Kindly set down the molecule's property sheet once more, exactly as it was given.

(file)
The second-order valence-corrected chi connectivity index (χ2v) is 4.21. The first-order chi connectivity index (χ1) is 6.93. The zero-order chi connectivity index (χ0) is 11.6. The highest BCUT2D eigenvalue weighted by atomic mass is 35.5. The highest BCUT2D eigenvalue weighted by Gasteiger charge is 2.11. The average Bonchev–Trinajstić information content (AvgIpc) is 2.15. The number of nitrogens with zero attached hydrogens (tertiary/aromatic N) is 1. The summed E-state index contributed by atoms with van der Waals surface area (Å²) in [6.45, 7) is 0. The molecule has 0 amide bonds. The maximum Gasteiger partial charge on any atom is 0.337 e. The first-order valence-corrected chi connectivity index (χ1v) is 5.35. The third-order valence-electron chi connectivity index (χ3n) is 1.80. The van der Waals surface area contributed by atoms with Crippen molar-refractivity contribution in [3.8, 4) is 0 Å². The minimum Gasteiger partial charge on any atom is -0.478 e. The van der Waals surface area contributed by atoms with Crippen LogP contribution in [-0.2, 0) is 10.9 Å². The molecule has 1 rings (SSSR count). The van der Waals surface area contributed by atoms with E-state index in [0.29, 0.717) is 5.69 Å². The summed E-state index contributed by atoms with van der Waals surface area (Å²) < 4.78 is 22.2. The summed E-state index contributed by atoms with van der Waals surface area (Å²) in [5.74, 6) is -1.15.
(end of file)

The second-order valence-corrected chi connectivity index (χ2v) is 4.21. The first-order chi connectivity index (χ1) is 6.93. The zero-order chi connectivity index (χ0) is 11.6. The highest BCUT2D eigenvalue weighted by atomic mass is 35.5. The highest BCUT2D eigenvalue weighted by Gasteiger charge is 2.11. The average Bonchev–Trinajstić information content (AvgIpc) is 2.15. The number of nitrogens with zero attached hydrogens (tertiary/aromatic N) is 1. The summed E-state index contributed by atoms with van der Waals surface area (Å²) in [6.45, 7) is 0. The molecule has 0 amide bonds. The maximum Gasteiger partial charge on any atom is 0.337 e. The first-order valence-corrected chi connectivity index (χ1v) is 5.35. The third-order valence-electron chi connectivity index (χ3n) is 1.80. The van der Waals surface area contributed by atoms with Crippen molar-refractivity contribution in [3.8, 4) is 0 Å². The minimum Gasteiger partial charge on any atom is -0.478 e. The van der Waals surface area contributed by atoms with Crippen LogP contribution in [-0.2, 0) is 10.9 Å². The molecule has 1 rings (SSSR count). The van der Waals surface area contributed by atoms with E-state index in [0.29, 0.717) is 5.69 Å². The summed E-state index contributed by atoms with van der Waals surface area (Å²) < 4.78 is 22.2. The summed E-state index contributed by atoms with van der Waals surface area (Å²) in [5.74, 6) is -1.15.